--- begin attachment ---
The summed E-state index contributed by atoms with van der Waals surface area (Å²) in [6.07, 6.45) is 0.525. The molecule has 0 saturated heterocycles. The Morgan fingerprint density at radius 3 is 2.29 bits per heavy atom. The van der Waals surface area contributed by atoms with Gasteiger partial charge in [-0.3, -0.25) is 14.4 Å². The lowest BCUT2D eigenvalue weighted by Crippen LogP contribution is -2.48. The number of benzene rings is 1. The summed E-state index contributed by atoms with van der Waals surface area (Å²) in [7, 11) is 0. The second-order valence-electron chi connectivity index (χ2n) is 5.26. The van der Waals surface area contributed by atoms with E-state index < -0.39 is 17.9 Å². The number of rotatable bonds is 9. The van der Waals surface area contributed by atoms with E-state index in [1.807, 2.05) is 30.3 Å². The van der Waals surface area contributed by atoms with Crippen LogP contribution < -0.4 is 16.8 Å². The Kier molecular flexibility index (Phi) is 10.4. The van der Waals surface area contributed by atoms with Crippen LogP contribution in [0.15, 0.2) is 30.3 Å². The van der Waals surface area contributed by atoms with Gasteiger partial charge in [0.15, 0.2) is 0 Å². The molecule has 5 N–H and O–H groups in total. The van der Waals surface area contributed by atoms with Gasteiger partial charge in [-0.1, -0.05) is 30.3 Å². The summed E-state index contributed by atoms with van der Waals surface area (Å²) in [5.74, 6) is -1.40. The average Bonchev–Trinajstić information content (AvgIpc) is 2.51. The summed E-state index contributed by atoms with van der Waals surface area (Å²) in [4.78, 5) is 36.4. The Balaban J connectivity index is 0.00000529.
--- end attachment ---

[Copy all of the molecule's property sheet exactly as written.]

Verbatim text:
The summed E-state index contributed by atoms with van der Waals surface area (Å²) in [6.07, 6.45) is 0.525. The molecule has 0 saturated heterocycles. The Morgan fingerprint density at radius 3 is 2.29 bits per heavy atom. The van der Waals surface area contributed by atoms with Gasteiger partial charge in [-0.3, -0.25) is 14.4 Å². The lowest BCUT2D eigenvalue weighted by Crippen LogP contribution is -2.48. The number of benzene rings is 1. The summed E-state index contributed by atoms with van der Waals surface area (Å²) in [7, 11) is 0. The second-order valence-electron chi connectivity index (χ2n) is 5.26. The van der Waals surface area contributed by atoms with E-state index < -0.39 is 17.9 Å². The number of rotatable bonds is 9. The van der Waals surface area contributed by atoms with E-state index in [1.807, 2.05) is 30.3 Å². The van der Waals surface area contributed by atoms with Crippen LogP contribution < -0.4 is 16.8 Å². The Kier molecular flexibility index (Phi) is 10.4. The van der Waals surface area contributed by atoms with Crippen LogP contribution in [0.15, 0.2) is 30.3 Å². The van der Waals surface area contributed by atoms with Gasteiger partial charge in [0.15, 0.2) is 0 Å². The molecule has 5 N–H and O–H groups in total. The van der Waals surface area contributed by atoms with Gasteiger partial charge in [-0.1, -0.05) is 30.3 Å². The summed E-state index contributed by atoms with van der Waals surface area (Å²) in [5.74, 6) is -1.40. The average Bonchev–Trinajstić information content (AvgIpc) is 2.51. The summed E-state index contributed by atoms with van der Waals surface area (Å²) in [4.78, 5) is 36.4. The Balaban J connectivity index is 0.00000529.